“The ear tests the words it hears just as the mouth distinguishes between foods.” Job 12:11
The Book of Job has some awesome expressions of insight that are able to bless our souls as we too seek to process the difficult experiences of life. This work, I believe, was truly inspired by the Holy Spirit for our blessing. It represents how difficult experiences take us deeper into the mysteries of life.
I think it may be fair to say that God’s intention through Job is to give us a picture of humanity’s suffering due to Satan’s temptation in the Garden of Eden. There is a sense in which the work could represent the suffering into which humanity has fallen because of Satan’s attempt to make God look bad. As Satan was the spoiler of Job’s blessing, so it is that he is the great villain in the drama of the ages concerning humanity’s existence and great trial.
It’s true that the situation for Job isn’t exactly parallel to Adam’s in that Job was not responsible for his suffering whereas Adam was. Nevertheless, they are the same in that a man becomes the victim of Satan’s challenge to God’s plan. All of humanity suffers because of sin’s entrance into the world through Satan’s attempt to spoil Adam’s innocence. In the story of Job, an innocent man is victimized by a ruthless power of evil. God allows both because He has larger plans to bring attention to His love and grace. As Job struggles with the meaning of his incredible suffering, so humanity struggles, because of temptation and sin, to find answers to the great questions about life.
As Job’s friends offer quick solutions based on Job’s guilt regarding sin, so the Accuser and his friends (various religions) continually seek to emphasize humanity’s guilt and responsibility toward God for its sin. As Job’s defence is that there is nothing he could possible do to ever satisfy God’s demands, so there is nothing any person can ever do to satisfy God’s holy law. As Job longs for a mediator (9:33-35) who could provide a point of reconciliation, so humanity subconsciously yearns for a mediator to make it possible to be reconciled to God.
In the end, just as Job, the servant of the Lord, discovers the greatness of God and repents toward full restoration and blessing, so the Redeemed discover God’s greatness (especially so, at the end of all time), and experience justification against Satan’s accusations followed by a restoration of God’s original blessing.
In any case, it’s interesting to try to read the Book of Job from the perspective of it being the great drama of the world’s existence.
Another way we might try to understand Job is to see it as a prophetic picture of Jesus’ suffering for the sin of the world. As the richest man in all the world, Jesus is also blameless and innocent (as Job was). Nevertheless, for the sake of our forgiveness, Jesus ends up being victimized by Satan’s attempts to discredit God’s creation. Just as Job, again and again, wonders about God’s purposes and attention, so Jesus cries out to God, asking why he has forsaken him (Matthew 27:46). At the cross, and in his death, Jesus is plunged into the abyss of the worst of sin’s suffering. But in the end, in his resurrection he is justified, and restored to his place of honour and blessing. Perhaps, that’s another way to read Job — thinking of what it was like for Jesus to suffer as he did while he was among us.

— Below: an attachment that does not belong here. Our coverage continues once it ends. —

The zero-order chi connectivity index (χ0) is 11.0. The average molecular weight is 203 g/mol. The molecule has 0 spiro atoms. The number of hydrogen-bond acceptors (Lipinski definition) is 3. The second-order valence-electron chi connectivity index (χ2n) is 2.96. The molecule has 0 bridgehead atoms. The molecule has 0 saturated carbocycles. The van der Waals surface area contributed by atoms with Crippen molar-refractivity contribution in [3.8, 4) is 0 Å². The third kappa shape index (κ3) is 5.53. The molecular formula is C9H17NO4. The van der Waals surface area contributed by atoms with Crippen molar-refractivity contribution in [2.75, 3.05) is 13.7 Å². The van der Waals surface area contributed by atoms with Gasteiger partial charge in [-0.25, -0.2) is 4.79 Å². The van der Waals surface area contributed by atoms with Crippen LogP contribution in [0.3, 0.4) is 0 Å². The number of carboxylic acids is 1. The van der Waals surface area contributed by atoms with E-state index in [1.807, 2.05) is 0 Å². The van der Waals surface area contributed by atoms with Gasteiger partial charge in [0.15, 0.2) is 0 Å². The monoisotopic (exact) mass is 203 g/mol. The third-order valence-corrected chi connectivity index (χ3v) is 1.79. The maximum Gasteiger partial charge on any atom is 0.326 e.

In the Book of Job there are many expressions of anguish, doubt, accusation, and wonder. In some instances there is truth even in the words of Job’s friends. We learn, however, because of Job’s innocence to listen more closely for true wisdom in his words.
In regard to the latter, I was impressed by the words at the head of this page which we find in the midst of Job 12. If you think of it, these words are extremely profound. Nature has a way of pointing us to wisdom if we look for it. In this case, Job is making an observation about the gift of how our mouths are able to discern the goodness (or sourness) of the food we eat. Think of the amazing gift of taste, or of the ability of our mouths to detect texture. As we grow, we learn to distinguish between what is good to eat, and what is not — all by the gift of discernment in our mouths.
In the same way, our ears develop the means of discerning what is palatable to hear, and what is not. By God’s grace, through a recognition of what is virtuous and good, we develop a taste for the best.
This ability to discern truth from falsehood, virtue from evil, and love from hate is, in the end, a great gift of God’s grace. According to the New Testament, God gifts us with the Holy Spirit through faith to have the gift of discernment in this way. Some also have unusual gifts of discerning spirits to warn others of that which is good or bad (1 Corinthians 12:10).
O the depths of the riches and wisdom and knowledge of God! How unsearchable are his judgments and how incurable his ways! (Romans 11:33). To Him be all the glory!